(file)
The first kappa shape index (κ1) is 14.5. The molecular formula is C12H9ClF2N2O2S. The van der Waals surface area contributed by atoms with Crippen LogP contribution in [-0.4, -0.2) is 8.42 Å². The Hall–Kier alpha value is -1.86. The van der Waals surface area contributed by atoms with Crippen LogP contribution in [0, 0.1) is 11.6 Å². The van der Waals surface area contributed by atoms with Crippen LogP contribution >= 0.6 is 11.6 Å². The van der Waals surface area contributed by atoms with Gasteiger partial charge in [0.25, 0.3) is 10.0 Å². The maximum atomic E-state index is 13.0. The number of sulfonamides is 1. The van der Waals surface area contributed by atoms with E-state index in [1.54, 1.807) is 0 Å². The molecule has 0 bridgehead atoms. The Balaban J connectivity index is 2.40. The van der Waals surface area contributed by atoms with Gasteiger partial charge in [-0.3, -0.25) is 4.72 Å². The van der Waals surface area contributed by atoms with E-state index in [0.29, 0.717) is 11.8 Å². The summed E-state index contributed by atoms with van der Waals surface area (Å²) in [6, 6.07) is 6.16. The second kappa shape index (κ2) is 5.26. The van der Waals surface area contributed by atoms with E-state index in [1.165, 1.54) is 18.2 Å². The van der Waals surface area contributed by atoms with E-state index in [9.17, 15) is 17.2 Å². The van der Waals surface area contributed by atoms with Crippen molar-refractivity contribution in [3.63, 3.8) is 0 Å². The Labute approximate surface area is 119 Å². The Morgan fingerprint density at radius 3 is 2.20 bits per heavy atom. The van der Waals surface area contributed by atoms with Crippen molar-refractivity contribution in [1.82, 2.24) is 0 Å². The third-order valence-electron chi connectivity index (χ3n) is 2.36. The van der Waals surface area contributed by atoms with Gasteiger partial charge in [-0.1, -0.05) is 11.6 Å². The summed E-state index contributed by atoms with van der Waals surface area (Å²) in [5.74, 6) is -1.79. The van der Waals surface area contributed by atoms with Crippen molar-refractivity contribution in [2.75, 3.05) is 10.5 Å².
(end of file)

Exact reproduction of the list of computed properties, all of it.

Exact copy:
The first kappa shape index (κ1) is 14.5. The molecular formula is C12H9ClF2N2O2S. The van der Waals surface area contributed by atoms with Crippen LogP contribution in [-0.4, -0.2) is 8.42 Å². The Hall–Kier alpha value is -1.86. The van der Waals surface area contributed by atoms with Crippen LogP contribution in [0, 0.1) is 11.6 Å². The van der Waals surface area contributed by atoms with Crippen LogP contribution >= 0.6 is 11.6 Å². The van der Waals surface area contributed by atoms with Gasteiger partial charge in [0.25, 0.3) is 10.0 Å². The maximum atomic E-state index is 13.0. The number of sulfonamides is 1. The van der Waals surface area contributed by atoms with E-state index in [1.54, 1.807) is 0 Å². The molecule has 0 bridgehead atoms. The Balaban J connectivity index is 2.40. The van der Waals surface area contributed by atoms with Gasteiger partial charge in [-0.3, -0.25) is 4.72 Å². The van der Waals surface area contributed by atoms with E-state index in [0.29, 0.717) is 11.8 Å². The summed E-state index contributed by atoms with van der Waals surface area (Å²) in [6, 6.07) is 6.16. The second kappa shape index (κ2) is 5.26. The van der Waals surface area contributed by atoms with E-state index in [1.165, 1.54) is 18.2 Å². The van der Waals surface area contributed by atoms with E-state index in [9.17, 15) is 17.2 Å². The van der Waals surface area contributed by atoms with Crippen molar-refractivity contribution in [3.63, 3.8) is 0 Å². The Labute approximate surface area is 119 Å². The Morgan fingerprint density at radius 3 is 2.20 bits per heavy atom. The van der Waals surface area contributed by atoms with Crippen molar-refractivity contribution in [1.82, 2.24) is 0 Å². The third-order valence-electron chi connectivity index (χ3n) is 2.36. The van der Waals surface area contributed by atoms with Gasteiger partial charge in [-0.1, -0.05) is 11.6 Å². The summed E-state index contributed by atoms with van der Waals surface area (Å²) in [5.74, 6) is -1.79. The van der Waals surface area contributed by atoms with Crippen molar-refractivity contribution in [2.75, 3.05) is 10.5 Å².